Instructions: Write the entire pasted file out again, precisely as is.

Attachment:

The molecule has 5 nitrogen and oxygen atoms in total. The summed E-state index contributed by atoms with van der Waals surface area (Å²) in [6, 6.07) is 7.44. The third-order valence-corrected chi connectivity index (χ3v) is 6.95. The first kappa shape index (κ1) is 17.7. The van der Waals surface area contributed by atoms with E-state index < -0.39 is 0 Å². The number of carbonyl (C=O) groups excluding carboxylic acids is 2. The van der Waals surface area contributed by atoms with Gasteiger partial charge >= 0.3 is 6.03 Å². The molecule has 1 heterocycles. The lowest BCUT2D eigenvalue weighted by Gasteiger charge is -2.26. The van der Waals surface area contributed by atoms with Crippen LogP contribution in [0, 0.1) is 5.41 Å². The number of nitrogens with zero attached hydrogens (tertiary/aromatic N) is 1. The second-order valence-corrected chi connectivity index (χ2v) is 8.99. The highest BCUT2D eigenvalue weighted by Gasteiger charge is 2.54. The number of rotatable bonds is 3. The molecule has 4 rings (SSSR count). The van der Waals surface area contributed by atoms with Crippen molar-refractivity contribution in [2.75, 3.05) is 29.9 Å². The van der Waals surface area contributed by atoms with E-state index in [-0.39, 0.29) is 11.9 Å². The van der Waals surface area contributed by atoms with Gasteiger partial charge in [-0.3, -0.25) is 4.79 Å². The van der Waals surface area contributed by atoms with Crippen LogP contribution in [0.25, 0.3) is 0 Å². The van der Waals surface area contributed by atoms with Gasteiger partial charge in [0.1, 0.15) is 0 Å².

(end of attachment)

The molecule has 5 nitrogen and oxygen atoms in total. The summed E-state index contributed by atoms with van der Waals surface area (Å²) in [6, 6.07) is 7.44. The third-order valence-corrected chi connectivity index (χ3v) is 6.95. The first kappa shape index (κ1) is 17.7. The van der Waals surface area contributed by atoms with E-state index < -0.39 is 0 Å². The number of carbonyl (C=O) groups excluding carboxylic acids is 2. The van der Waals surface area contributed by atoms with Gasteiger partial charge >= 0.3 is 6.03 Å². The molecule has 1 heterocycles. The lowest BCUT2D eigenvalue weighted by Gasteiger charge is -2.26. The van der Waals surface area contributed by atoms with Crippen LogP contribution in [0, 0.1) is 5.41 Å². The number of nitrogens with zero attached hydrogens (tertiary/aromatic N) is 1. The second-order valence-corrected chi connectivity index (χ2v) is 8.99. The highest BCUT2D eigenvalue weighted by Gasteiger charge is 2.54. The number of rotatable bonds is 3. The molecule has 4 rings (SSSR count). The van der Waals surface area contributed by atoms with Crippen molar-refractivity contribution in [2.75, 3.05) is 29.9 Å². The van der Waals surface area contributed by atoms with E-state index in [-0.39, 0.29) is 11.9 Å². The van der Waals surface area contributed by atoms with Gasteiger partial charge in [-0.3, -0.25) is 4.79 Å². The van der Waals surface area contributed by atoms with Crippen LogP contribution in [0.25, 0.3) is 0 Å². The van der Waals surface area contributed by atoms with Gasteiger partial charge in [0.1, 0.15) is 0 Å².